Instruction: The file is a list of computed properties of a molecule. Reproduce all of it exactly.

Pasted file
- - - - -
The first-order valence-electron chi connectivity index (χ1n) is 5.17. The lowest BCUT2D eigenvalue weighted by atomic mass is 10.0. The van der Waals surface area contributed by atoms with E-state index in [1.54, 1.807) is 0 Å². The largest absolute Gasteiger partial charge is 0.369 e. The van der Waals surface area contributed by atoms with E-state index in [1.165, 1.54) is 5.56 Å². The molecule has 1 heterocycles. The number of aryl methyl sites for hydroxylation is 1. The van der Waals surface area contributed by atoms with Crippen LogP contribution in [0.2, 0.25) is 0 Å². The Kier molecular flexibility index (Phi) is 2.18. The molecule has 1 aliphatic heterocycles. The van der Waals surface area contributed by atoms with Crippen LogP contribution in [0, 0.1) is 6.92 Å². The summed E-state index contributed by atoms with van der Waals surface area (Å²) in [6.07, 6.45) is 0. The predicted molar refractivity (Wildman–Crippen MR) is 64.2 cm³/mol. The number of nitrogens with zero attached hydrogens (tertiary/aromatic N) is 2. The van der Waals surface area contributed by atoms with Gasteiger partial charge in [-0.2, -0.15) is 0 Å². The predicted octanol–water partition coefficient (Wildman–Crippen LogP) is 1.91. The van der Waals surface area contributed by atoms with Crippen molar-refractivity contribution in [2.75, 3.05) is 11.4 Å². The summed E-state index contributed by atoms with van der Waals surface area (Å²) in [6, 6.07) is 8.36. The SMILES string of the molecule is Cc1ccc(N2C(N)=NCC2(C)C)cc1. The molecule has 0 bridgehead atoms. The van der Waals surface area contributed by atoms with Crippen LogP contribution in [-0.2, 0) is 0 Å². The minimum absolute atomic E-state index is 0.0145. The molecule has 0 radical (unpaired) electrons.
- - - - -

The first-order valence-electron chi connectivity index (χ1n) is 5.17. The lowest BCUT2D eigenvalue weighted by atomic mass is 10.0. The van der Waals surface area contributed by atoms with E-state index in [1.54, 1.807) is 0 Å². The largest absolute Gasteiger partial charge is 0.369 e. The van der Waals surface area contributed by atoms with E-state index in [1.165, 1.54) is 5.56 Å². The molecule has 1 heterocycles. The number of aryl methyl sites for hydroxylation is 1. The van der Waals surface area contributed by atoms with Crippen LogP contribution in [0.2, 0.25) is 0 Å². The Kier molecular flexibility index (Phi) is 2.18. The molecule has 1 aliphatic heterocycles. The van der Waals surface area contributed by atoms with Crippen LogP contribution in [0, 0.1) is 6.92 Å². The summed E-state index contributed by atoms with van der Waals surface area (Å²) in [6.07, 6.45) is 0. The predicted molar refractivity (Wildman–Crippen MR) is 64.2 cm³/mol. The number of nitrogens with zero attached hydrogens (tertiary/aromatic N) is 2. The van der Waals surface area contributed by atoms with Gasteiger partial charge in [-0.2, -0.15) is 0 Å². The predicted octanol–water partition coefficient (Wildman–Crippen LogP) is 1.91. The van der Waals surface area contributed by atoms with Crippen molar-refractivity contribution in [2.75, 3.05) is 11.4 Å². The summed E-state index contributed by atoms with van der Waals surface area (Å²) in [6, 6.07) is 8.36. The SMILES string of the molecule is Cc1ccc(N2C(N)=NCC2(C)C)cc1. The molecule has 0 bridgehead atoms. The van der Waals surface area contributed by atoms with Crippen LogP contribution in [-0.2, 0) is 0 Å². The minimum absolute atomic E-state index is 0.0145. The molecule has 0 radical (unpaired) electrons.